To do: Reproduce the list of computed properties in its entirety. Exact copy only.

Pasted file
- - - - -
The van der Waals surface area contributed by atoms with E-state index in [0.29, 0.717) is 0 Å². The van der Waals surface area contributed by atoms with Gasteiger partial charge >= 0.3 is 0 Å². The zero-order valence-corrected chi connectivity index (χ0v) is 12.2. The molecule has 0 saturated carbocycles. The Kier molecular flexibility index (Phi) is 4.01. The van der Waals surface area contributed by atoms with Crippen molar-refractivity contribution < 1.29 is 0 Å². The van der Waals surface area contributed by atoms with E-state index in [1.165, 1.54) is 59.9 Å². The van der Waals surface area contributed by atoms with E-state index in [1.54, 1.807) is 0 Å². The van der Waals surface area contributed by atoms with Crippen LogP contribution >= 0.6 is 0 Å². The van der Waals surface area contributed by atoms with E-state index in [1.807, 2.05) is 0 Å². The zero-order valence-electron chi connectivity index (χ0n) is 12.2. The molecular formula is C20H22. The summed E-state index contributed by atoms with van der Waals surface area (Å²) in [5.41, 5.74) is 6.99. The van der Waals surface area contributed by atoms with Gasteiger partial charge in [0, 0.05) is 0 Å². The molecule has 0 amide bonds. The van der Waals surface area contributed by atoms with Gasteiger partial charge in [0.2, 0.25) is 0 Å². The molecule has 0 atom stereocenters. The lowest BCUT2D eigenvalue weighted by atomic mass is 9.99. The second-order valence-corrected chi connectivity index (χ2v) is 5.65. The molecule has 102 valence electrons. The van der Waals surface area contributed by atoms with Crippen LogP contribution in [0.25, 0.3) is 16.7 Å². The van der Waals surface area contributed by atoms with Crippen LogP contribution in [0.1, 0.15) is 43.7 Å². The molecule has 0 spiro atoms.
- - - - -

The van der Waals surface area contributed by atoms with E-state index in [0.29, 0.717) is 0 Å². The van der Waals surface area contributed by atoms with Gasteiger partial charge >= 0.3 is 0 Å². The zero-order valence-corrected chi connectivity index (χ0v) is 12.2. The molecule has 0 saturated carbocycles. The Kier molecular flexibility index (Phi) is 4.01. The van der Waals surface area contributed by atoms with Crippen molar-refractivity contribution < 1.29 is 0 Å². The van der Waals surface area contributed by atoms with E-state index in [1.165, 1.54) is 59.9 Å². The van der Waals surface area contributed by atoms with E-state index in [1.54, 1.807) is 0 Å². The van der Waals surface area contributed by atoms with Crippen LogP contribution >= 0.6 is 0 Å². The van der Waals surface area contributed by atoms with E-state index in [1.807, 2.05) is 0 Å². The zero-order valence-electron chi connectivity index (χ0n) is 12.2. The molecular formula is C20H22. The summed E-state index contributed by atoms with van der Waals surface area (Å²) in [5.41, 5.74) is 6.99. The van der Waals surface area contributed by atoms with Gasteiger partial charge in [0, 0.05) is 0 Å². The molecule has 0 amide bonds. The van der Waals surface area contributed by atoms with Gasteiger partial charge in [0.2, 0.25) is 0 Å². The molecule has 0 atom stereocenters. The lowest BCUT2D eigenvalue weighted by atomic mass is 9.99. The second-order valence-corrected chi connectivity index (χ2v) is 5.65. The molecule has 102 valence electrons. The van der Waals surface area contributed by atoms with Crippen LogP contribution in [0.25, 0.3) is 16.7 Å². The van der Waals surface area contributed by atoms with Crippen LogP contribution in [0.1, 0.15) is 43.7 Å². The molecule has 0 spiro atoms.